Saving HAARP.

We value bio-diversity and try to preserve it. What about preserving diversity in innovation?

A news item from the July 2 Alaska Dispatch tells us that the US Air Force has postponed the closure of the High-frequency Active Auroral Research Program (HAARP) until 2015.


From the article:

The Air Force said it will delay closing the $290 million HAARP site near Gakona until next spring, while scientists hoping to keep it from being torn down argue that the Air Force should leave diagnostic equipment in place.

Deborah Lee James, secretary of the Air Force, wrote to Sen. Lisa Murkowski today that the agency will “defer irreversible dismantling of the transmitter site until May 2015.”

The Air Force planned to close the High Frequency Active Auroral Research Program for good last month, but stopped after scientists from the University of Alaska and other research institutions objected to the proposed destruction of the facility. The letter from the Air Force put a new deadline on the shutdown, allowing time for a new operator to be found for the ionospheric research effort.

“We will proceed with removal of government property not essential to operations and seek to reduce maintenance costs through additional storage of equipment and winterization,” she said.

The HAARP work may not be familiar to many LOTRW readers. Here’s some additional background, excerpted from the relevant Wikipedia entry, …HAARP is an ionospheric research program jointly funded by the U.S. Air Force, the U.S. Navy, the University of Alaska, and the Defense Advanced Research Projects Agency (DARPA)… [whose] purpose is to analyze the ionosphere and investigate the potential for developing ionospheric enhancement technology for radio communications and surveillance. The HAARP program operates a major sub-arctic facility, named the HAARP Research Station, on an Air Force–owned site near Gakona, Alaska.

The most prominent instrument at the HAARP Station is the Ionospheric Research Instrument (IRI), a high-power radio frequency transmitter facility operating in the high frequency (HF) band. The IRI is used to temporarily excite a limited area of the Ionosphere. Other instruments, such as a VHF and a UHF radar, a fluxgate magnetometer, a digisonde (an ionospheric sounding device), and an induction magnetometer, are used to study the physical processes that occur in the excited region.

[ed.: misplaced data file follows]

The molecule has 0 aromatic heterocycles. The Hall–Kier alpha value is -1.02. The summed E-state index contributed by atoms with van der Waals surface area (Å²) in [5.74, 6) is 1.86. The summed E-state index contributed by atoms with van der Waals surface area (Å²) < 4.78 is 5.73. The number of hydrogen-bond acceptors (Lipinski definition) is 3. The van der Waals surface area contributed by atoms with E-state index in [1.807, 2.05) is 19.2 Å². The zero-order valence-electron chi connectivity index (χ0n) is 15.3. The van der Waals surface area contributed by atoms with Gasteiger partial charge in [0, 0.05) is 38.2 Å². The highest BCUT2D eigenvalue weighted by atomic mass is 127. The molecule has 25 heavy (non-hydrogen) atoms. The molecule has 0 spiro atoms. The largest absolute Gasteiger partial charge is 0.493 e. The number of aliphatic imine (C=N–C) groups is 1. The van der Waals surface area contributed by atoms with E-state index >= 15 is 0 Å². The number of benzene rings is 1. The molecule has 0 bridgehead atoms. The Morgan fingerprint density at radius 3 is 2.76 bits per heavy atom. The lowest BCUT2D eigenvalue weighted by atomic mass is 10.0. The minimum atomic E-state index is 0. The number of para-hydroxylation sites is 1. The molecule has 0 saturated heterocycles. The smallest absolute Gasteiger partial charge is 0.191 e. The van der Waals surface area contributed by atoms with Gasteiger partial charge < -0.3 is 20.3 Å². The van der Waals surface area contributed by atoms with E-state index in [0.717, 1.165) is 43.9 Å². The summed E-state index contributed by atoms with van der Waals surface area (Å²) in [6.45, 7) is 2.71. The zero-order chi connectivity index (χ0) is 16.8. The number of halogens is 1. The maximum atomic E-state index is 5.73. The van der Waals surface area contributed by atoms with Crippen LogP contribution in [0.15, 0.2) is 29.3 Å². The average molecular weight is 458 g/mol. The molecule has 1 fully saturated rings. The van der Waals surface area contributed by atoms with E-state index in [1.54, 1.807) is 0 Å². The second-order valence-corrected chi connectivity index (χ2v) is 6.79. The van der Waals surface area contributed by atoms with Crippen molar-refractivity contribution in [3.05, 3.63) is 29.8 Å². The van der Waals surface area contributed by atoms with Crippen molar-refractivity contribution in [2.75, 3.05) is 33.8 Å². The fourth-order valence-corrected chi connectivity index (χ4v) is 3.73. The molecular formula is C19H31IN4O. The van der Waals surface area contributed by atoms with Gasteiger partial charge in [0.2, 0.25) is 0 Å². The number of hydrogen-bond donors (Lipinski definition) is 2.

The Wikipedia entry goes on to enumerate some of the main scientific findings from HAARP as follows:

  1. Generating very low frequency radio waves by modulated heating of the auroral electrojet, useful because generating VLF waves ordinarily requires gigantic antennas
  2. Generating weak luminous glow (measurable, but below that visible with a naked eye) from absorbing HAARP’s signal
  3. Generating extremely low frequency waves in the 0.1 Hz range. These are next to impossible to produce any other way, because the length of a transmit antenna is dictated by the wavelength of the signal it must emit.
  4. Generating whistler-mode VLF signals that enter the magnetosphere and propagate to the other hemisphere, interacting with Van Allen radiation belt particles along the way
  5. VLF remote sensing of the heated ionosphere

In a word, HAARP is a unique capability allowing scientists not just to observe the ionosphere but to heat it, and then study the effects. HAARP converts a small portion of the ionosphere – a very interesting portion because of its high latitude and associated auroral activity – into a laboratory. The news piece suggests that the Air Force is extending funding of the main heater facility per se, but the associated diagnostics capabilities – essential to the scientific value of the facility – are being removed. Scientists and a range of research institutions and professional societies have been expressing dismay at the decision and seeking alternative sources of support.

Such program terminations are nothing new to science. In a way, scientists, who are in the business of change, shouldn’t be immune to change’s consequences. Better research opportunities arise. New avenues of work open up. Scarce resources can sometimes be better used elsewhere.

But could it be that we terminate scientific research too casually, too quickly? Much is made these days of the benefits of collocating research and business startups in an effort to stimulate innovation. Googling the expression “innovation incubators” offers links to countless such efforts underway around the globe. The idea is that such complexes energize those involved, juxtapose diverse creative efforts, and foster synergies that greatly accelerate the pace and quality of R&D, R2O, and business creation.